When two friends disagree about GMOs, they pledge to investigate the reality about the agricultural technology.
That’s the premise of the documentary “Well Fed,” which sends two Amsterdam city boys on a journey to learn what they can about genetic engineering. One is Hidde Boersma, a scientist who sees remarkable potential in GMOs; the other is Karsten de Vreugd, a man who celebrates organic production and is skeptical of GMOs. They go from their native Netherlands to England and then to the farms in Bangladesh.
The question is: Can de Vreugd be convinced of the value of GMOs?
The documentary, released last year, is available with subtitles for free on the streaming video platform Vimeo. It is an honest look at the perceptions, the needs, and some of the stakeholders surrounding this contentious technology.
Boersma and de Vreugd begin with the basics surrounding genetic engineering and the understanding of “natural” in the global food system. For example, in traveling through a farmers market in Amsterdam, Boersma describes how kale, broccoli, Brussels sprouts, and more were bred from the same wild mustard plant and don’t actually appear in nature in the forms that we know them. He also talks about how radiation was used in the creation of what we now know as grapefruit.
But perhaps most enlightening for the public will be Boersma’s visual explanation of the genetic modification process, both in its past forms and in its current high-tech state. At about the four-minute mark of the film, he sits de Vreugd down at a bar table and uses coasters to describe the selection and implementation process of genetic change.
Yet knowing its process doesn’t necessarily explain why people fear it, why there is so much aggression against genetic engineering in many parts of the world. For that, the pair travel to Oxford, England, to speak with Mark Lynas, a well-known environmental radical from back in the day who has done an about-face on his stance toward GMOs. He has been on both sides of the ideological and scientific aisle, and gives poignant insight to the filmmakers as to why there is resistance in Europe, Africa, and other parts of the world to adopt the technology.
He describes his past life as part of “an anti-Enlightenment movement. It’s the opposite of an evidence-based scientific worldview.”
Of that activist fringe, he notes how there was a perfect storm that came together to hinder the acceptance of GMOs: the association with big corporations (leading to massive conspiracy theories), the herbicide tolerance (fear of a chemical-dependent industry), and the transfer of genes (perception of the unnatural in our food system).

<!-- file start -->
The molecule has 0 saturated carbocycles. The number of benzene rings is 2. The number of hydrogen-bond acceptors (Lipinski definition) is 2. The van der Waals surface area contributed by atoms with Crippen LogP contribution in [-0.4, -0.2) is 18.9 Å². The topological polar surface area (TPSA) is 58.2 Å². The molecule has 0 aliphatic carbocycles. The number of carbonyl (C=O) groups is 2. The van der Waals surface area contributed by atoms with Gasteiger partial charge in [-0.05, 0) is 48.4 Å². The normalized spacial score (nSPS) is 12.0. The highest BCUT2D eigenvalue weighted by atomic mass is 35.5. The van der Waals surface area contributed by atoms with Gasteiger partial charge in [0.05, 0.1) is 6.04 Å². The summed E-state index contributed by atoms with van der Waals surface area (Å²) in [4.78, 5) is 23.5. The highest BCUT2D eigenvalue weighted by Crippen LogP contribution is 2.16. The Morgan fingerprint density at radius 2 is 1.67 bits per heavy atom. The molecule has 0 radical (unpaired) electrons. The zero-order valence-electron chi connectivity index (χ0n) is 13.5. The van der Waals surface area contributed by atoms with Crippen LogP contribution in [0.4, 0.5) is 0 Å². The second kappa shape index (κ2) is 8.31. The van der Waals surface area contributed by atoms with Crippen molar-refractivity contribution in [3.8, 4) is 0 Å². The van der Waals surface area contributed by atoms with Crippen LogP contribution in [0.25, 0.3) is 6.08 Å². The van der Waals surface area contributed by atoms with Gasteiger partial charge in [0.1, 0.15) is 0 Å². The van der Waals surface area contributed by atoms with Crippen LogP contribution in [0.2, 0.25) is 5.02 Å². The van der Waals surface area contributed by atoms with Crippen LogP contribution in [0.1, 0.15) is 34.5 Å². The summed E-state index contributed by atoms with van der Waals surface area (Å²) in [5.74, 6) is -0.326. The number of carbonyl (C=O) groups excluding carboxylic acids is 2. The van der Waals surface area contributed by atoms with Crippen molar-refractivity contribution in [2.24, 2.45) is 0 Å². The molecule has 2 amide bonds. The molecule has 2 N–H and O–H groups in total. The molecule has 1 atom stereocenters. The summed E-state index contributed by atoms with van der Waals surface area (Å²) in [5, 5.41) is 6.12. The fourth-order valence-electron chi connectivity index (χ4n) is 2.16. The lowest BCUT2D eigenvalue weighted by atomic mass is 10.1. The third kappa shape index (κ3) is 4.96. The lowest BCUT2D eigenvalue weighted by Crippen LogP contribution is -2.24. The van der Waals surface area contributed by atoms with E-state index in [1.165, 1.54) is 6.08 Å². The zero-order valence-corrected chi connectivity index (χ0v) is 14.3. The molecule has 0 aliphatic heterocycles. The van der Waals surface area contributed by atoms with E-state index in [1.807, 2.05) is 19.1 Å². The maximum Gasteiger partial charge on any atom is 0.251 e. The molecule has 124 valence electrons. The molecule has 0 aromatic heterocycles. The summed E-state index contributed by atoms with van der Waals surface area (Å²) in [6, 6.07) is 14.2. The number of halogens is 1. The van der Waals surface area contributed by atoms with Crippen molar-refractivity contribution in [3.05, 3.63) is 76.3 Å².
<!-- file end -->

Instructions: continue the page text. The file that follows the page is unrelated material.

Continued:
While he would love the world to see things as he now does, he also recognizes that it’s arrogant to expect everyone to change their minds, especially in the short term.
For de Vreugd’s part, if he was going to change his mind, he needed to see GMOs in action. In response, the bulk of the film takes place in Bangladesh, one of the few developing countries to fully embrace genetic engineering. There, the dense population prompts farmers to look for solutions that will lead to higher yields with fewer inputs (in fact, one farmer who doesn’t use GMOs talks about having to spray insecticide on his fields 120 times in a growing season).
Bangladesh is a nation where machinery and digital technology is far behind the agricultural world that most of us are familiar with. The film explores the nation’s multiple regional varieties of Bt eggplants. De Vreugd plays the role of the skeptic well; despite seeing many of the benefits that genetic engineering brings to poor and small-scale farmers, he wants to know “who’s in charge.” It’s a sense that he believes the government to be the face of agriculture in Bangladesh, but that there may be an unwelcome corporate influence in the shadows.
As it turns out, the extreme influence in places such as Bangladesh is less corporate and more centered on non-governmental organizations. Greenpeace, for example, appears narrow-minded and villainous when it comes to embracing science. Lynas speaks poorly of the environmental extremism that shaped the early part of his life and the fringe’s misunderstanding of the modern world.
In the end, minds are changed, and an important conversation is had between two friends and the audience.
Moving Agriculture Forward
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